Monday, November 19, 2012


Jazz bassist Dave Holland

The Dave Holland Big Band launched the 2012-2013 University Music Society’s jazz series Saturday night at the Michigan Theater in Ann Arbor. The Big Band has some sluggers—Steve Nelson, Antonio Hart, Mark Strickland, and Robin Eubank’s—walked on the stage anxious to swing, and that’s what they did from the first number Holland called to the encore the audience demanded after a lengthy ovation. 

Before the big band opened up a Costco size can of whoop-ass, Holland told the audience he’d give the names of each member at the end of the tune they’re featured on. Then Holland touched on how he enjoys playing in Ann Arbor, and that he has some fond memories of  the city, but he didn’t go into any details. The night wasn’t about a trip down memory lane. It was about a big band swinging  and Holland’s two time Grammy winning big band is expert at that. Holland's band played seven tunes, six from the band's 2002 album “What’s Goes Around”.

Holland opened with “Upswing”. The title says it all. Baritone saxophonist Jason Marshall was the first to solo, and he burned to the changes of “Upswing” like a warehouse fire. Vibraphonist Steve Nelson—one of the original members of the big band and Holland’s most trusted staffer—followed. Nelson was animated working out on the vibes like a mad scientist. Throughout the performance it appeared Nelson was in his own world.

Next Holland called “A Rio” followed by the showstopper “Triple Dance”. Alto saxophonist Antonio Hart was remarkable, which wasn’t surprising. Throughout his career Hart has been a ruthless improviser. All night, Hart behaved like the captain of a sports team, encouraging his band-mates, reacting enthusiastically as they soloed and swung through the set list. When trombonist Robin Eubanks soloed, for example, on “Triple Dance,” Hart was so hyped it appeared at any moment he’d spring from his chair and do the Dougie dance.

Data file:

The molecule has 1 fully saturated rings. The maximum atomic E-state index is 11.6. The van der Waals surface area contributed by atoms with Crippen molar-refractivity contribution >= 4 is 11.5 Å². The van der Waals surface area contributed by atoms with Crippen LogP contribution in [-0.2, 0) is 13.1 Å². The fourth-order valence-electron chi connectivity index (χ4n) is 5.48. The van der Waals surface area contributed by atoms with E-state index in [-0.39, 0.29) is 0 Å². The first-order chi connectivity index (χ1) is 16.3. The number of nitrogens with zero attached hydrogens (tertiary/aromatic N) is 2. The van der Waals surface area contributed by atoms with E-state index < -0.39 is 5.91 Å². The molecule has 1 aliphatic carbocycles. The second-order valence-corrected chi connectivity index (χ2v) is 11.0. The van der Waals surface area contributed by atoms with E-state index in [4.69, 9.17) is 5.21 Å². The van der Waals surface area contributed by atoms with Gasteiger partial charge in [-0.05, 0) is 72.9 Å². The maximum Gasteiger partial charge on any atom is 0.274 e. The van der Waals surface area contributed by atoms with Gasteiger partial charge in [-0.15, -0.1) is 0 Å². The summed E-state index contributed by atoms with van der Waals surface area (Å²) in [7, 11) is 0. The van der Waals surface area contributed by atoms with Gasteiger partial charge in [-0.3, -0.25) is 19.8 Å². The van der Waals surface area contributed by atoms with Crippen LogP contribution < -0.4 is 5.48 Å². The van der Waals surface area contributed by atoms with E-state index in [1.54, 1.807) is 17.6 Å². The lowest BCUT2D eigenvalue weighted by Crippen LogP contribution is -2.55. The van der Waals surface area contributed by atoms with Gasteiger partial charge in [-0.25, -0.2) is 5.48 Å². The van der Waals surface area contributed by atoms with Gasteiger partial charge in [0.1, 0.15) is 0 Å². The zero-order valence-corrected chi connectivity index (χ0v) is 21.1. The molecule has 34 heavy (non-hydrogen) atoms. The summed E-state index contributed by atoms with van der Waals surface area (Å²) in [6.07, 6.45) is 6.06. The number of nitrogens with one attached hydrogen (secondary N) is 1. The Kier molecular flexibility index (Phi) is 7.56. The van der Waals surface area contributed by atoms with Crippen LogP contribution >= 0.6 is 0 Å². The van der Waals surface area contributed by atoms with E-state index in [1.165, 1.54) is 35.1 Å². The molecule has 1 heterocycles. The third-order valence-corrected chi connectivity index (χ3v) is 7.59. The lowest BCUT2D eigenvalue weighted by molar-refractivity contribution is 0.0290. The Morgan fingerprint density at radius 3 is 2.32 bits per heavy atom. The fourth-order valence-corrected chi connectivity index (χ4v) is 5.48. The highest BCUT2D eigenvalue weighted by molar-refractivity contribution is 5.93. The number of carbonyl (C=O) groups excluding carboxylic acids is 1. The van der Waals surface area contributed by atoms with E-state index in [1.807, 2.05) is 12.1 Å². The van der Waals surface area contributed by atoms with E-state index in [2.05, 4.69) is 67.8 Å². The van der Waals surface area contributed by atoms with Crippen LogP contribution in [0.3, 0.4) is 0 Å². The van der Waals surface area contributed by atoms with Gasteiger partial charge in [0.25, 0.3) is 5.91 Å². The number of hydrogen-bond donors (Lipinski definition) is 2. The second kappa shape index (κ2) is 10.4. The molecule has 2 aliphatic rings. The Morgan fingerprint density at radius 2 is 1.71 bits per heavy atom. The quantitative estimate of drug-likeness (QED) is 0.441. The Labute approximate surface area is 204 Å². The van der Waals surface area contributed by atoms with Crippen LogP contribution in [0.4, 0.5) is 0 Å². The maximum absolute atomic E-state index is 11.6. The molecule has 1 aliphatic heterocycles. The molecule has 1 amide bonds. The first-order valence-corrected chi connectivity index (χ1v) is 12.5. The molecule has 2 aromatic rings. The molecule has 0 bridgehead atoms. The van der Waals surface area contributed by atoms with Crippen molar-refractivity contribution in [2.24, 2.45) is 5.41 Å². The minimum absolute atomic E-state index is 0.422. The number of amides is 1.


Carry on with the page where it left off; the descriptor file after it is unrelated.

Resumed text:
“Triple Dance” was the funkiest and the most urban tune Holland called. On most of the tunes the soloist soloed twice. Holland has achieved the oneness or the united sound good big bands strive for. For Holland that had to be challenging. Each member of his band has distinct character traits. The members are supportive of each other nevertheless, but some inner-band competition exists, especially between Hart and Gross. 

Gross has an old-school bebop tone. His alto has a sweet tooth and Gross ate the changes to “A Rio” like penny candy. Gross soloing seemed to embolden Hart. Their blowing could’ve been taken as competition or two journeymen horn-smith drawing the best from each other.

For the fifth tune, Holland called “First Snow,” a ballad. By then, the audience needed a breather. The band had them so worked up smoke billowed from their ears. Besides, slowing things down gave the musician’s horns a chance to cool off. After the ballad ended, the band returned to swinging.

Tenor saxophonist Mark Strickland got a late start. Once he got going on the cooker “Free For All” you couldn’t shut Strickland up. Drummer Donald Edwards didn’t get much love. He soloed on “Free For All”. His job was to motor the band and tend to the dirty work, which he did magnificently.

The audience roared for about five minutes when “Free For All” ended. That nearly made Holland tearful, knowing his band was appreciated for putting in a good night’s work. Holland placed his hand over his heart and he thanked the audience for sharing in the music.

For the encore, which the audience begged for like an overweight kid a second helping of dessert, Holland called “Blues for C.M.,” an ode to his hero jazz bassist Charles Mingus. Holland is thoughtful. He kept the audience hyped for 80 straight minutes of dervish swinging. Then he put a blues on them like a winter coat and sent them home. 
Post a Comment